A year ago, I put my foot in it with Nick Clegg.
Actually, I put my foot in his lunch while interviewing him on the back seat of his chauffeur-driven car. I didn't realise my left foot was perched on a plastic bag containing his Marks and Spencer sandwich.
It was the height of Cleggmania, after the first leaders' TV debate suddenly turned an unknown Liberal Democrat leader into a serious threat to Labour and the Conservatives. Mr Clegg was unmoved by his sudden fame; he hadn't changed. But success was not without its drawbacks. The right-wing press, which didn't want a coalition, went gunning for him. It hasn't stopped since.
His party didn't make the breakthrough the opinion polls suggested during the campaign. But the bitter disappointment of ending up with fewer seats was soon forgotten. The Lib Dems held the balance of power and the next time I saw Mr Clegg he was Deputy Prime Minister. No airs and graces though. "You destroyed my lunch!" he barked, recalling my faux pas.
I was rather surprised that Mr Clegg took his party into coalition with the Conservatives. Was the guy who had spoken so passionately to me about poverty in Sheffield in our pre-election chats more right-wing than I had realised? But as the weeks passed I could see why he hooked up with David Cameron. Labour had lost the election, was exhausted and the parliamentary numbers were not there for a Lib-Lab coalition. It wouldn't have lasted. The Lib-Con one was best for the country.
Mr Clegg became a hate figure for Labour and when I interviewed him on the eve of the Liberal Democrats' annual conference last September, the party had lost a third of its election support in the polls. Starkly, he declared there was "no future" for the Liberal Democrats as a left-wing alternative to Labour.
Mr Clegg was less bubbly the next time we met – at Chevening, the country residence in Kent he shares with the Foreign Secretary William Hague. He was a good host, but it was November and the toll taken by his spectacular U-turn on university tuition fees was obvious. He was knackered. His party's poll ratings were heading towards single figures. He knew that 2011 would be an even more difficult year as the spending cuts started to hurt.
The Deputy PM was back to his old self during our next encounter in February, a one-to-one chat in his grand office in Whitehall overlooking St James's Park. Still no airs and graces, though. I said he sometimes gave the impression of being swamped, of trying to do too much. Was his operation big enough? He replied that he didn't want a rival power base to Mr Cameron; it was better for them to work closely together. He accepted, though, that after a united start, the coalition was entering a second phase in which its leaders would not be joined at the hip.
A month later, I interviewed Mr Clegg on a train to Sheffield for his party's spring conference. Although he expected trouble over the Government's health reforms, he looked relaxed, sitting in his socks. He was his usual candid self, admitting the Government had not "sold" its university funding policy well.
His honesty sometimes gets him into hot water. Unwisely, he said he was "not a punchbag" but a human being with feelings in a recent interview with his friend Jemima Khan for the New Statesman. But he is much more resilient than the "cry baby" headlines that interview produced would suggest.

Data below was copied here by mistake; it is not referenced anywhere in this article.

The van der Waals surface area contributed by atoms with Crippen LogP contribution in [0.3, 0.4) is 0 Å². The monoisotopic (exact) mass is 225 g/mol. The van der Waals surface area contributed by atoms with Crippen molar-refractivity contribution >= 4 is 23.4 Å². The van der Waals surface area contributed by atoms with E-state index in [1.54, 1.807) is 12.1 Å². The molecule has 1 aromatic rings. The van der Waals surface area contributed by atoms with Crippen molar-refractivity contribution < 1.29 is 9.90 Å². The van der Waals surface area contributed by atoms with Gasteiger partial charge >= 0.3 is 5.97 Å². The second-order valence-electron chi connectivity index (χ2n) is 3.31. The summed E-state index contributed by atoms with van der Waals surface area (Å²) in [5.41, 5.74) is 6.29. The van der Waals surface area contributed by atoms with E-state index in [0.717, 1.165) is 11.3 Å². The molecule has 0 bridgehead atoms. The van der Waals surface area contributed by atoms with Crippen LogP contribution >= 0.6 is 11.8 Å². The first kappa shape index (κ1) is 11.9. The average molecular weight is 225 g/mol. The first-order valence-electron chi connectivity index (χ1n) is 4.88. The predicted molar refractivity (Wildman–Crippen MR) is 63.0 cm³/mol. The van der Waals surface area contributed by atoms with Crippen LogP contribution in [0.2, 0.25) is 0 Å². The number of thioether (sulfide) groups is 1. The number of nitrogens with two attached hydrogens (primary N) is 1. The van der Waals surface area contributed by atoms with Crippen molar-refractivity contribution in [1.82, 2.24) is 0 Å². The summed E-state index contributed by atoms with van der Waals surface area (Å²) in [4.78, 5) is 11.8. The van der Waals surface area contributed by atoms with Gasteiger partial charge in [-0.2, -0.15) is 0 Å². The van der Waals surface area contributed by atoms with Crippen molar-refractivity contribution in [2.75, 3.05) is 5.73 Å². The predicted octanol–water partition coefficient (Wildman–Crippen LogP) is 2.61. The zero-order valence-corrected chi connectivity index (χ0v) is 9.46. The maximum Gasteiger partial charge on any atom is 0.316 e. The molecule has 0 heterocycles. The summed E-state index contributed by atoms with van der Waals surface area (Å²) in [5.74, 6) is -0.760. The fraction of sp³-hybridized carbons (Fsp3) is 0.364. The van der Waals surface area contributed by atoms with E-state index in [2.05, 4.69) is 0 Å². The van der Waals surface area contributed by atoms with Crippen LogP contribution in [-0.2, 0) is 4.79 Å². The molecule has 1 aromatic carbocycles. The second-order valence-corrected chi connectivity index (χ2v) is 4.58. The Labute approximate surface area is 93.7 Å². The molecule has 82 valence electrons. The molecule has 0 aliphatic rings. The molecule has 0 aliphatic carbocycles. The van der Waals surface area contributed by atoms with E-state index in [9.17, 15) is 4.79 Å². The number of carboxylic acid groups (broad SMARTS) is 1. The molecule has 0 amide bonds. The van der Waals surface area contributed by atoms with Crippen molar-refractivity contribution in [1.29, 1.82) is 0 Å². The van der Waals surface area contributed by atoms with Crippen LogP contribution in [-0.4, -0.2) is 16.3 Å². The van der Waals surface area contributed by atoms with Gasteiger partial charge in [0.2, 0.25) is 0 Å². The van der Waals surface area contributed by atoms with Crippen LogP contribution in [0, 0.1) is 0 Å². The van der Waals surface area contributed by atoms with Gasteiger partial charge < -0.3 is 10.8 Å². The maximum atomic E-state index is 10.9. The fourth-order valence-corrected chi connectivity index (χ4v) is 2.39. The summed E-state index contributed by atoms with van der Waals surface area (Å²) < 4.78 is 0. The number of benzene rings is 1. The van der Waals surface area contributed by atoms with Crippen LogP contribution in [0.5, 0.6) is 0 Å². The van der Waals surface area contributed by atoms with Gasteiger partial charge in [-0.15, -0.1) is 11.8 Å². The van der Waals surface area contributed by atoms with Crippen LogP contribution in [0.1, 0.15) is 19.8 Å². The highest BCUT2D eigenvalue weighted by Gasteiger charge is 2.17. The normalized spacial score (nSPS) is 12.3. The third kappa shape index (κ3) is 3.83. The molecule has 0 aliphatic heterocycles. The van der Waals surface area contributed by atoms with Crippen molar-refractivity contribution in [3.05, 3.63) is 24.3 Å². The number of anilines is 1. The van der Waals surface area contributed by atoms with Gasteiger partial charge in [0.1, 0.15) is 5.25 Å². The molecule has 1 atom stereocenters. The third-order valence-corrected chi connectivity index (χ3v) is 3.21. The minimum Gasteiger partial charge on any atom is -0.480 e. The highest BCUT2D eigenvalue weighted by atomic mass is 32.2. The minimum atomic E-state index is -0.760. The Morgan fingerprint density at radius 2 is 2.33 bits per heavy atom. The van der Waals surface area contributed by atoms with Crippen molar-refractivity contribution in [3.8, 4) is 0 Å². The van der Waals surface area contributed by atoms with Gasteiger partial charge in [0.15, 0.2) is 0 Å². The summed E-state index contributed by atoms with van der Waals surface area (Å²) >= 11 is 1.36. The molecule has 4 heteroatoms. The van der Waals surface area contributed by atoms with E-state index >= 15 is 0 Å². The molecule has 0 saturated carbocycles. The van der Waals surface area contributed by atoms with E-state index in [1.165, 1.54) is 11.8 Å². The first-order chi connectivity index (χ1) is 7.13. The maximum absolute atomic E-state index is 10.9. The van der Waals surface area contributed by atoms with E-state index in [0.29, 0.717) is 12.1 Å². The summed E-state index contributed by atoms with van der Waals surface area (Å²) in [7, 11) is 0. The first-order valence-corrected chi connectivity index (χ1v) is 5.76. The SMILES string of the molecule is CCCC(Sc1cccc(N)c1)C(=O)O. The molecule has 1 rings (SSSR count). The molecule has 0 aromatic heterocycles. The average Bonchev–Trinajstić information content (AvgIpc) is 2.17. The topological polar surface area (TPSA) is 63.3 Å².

With the economy and the cuts at the top of the agenda, it is remarkable that Mr Clegg rather than George Osborne has become public enemy number one. The Chancellor certainly expected to be. But Mr Osborne can keep his head down between big statements and speeches, while there is no hiding place for Mr Clegg, a convenient whipping boy for both left and right. Yet there is much more to him than the caricature that emerges through the prism of an almost universally hostile press. The narrative is fixed: Calamity Clegg. But he will struggle to change it.
In a rollercoaster year, he has gone from Cleggmania to Old Nick. Perhaps fittingly, what Mr Clegg regarded as his best week was one of his worst in media terms. When the new financial year started this month, he reflected with pride as some of his party's achievements took effect: a £1,000 rise in tax thresholds; the pupil premium for children from poor families; and ballot papers going out for the referendum on voting reform. He felt his party was making a difference.
Yet the media coverage he secured that week was overwhelmingly negative. There was the ill-fated New Statesman interview and an own goal when he launched the Government's social mobility strategy. His crackdown on unpaid interns boomeranged because he didn't own up at the start to taking advantage of the old boys network himself.
Now the coalition is entering a third phase. This week's "row" over immigration, three weeks before the English council elections, suited both Tories and Lib Dems, reminding their supporters that they have not morphed into one party. But that won't stop Mr Clegg collecting another crop of bad headlines when the results come in. All he can do is play it long, hope that the economic medicine he helped to prescribe works and try to get some credit for measures the Tories would not have introduced if they had governed alone.
The pre-election skirmishes inside the coalition do not mean it is about to collapse. But Mr Clegg will have to work hard to keep the Lib Dems on board, let alone persuade the public that his party has been a force for good. He will need all the resilience he can muster in what will be another year of living dangerously.Reuse content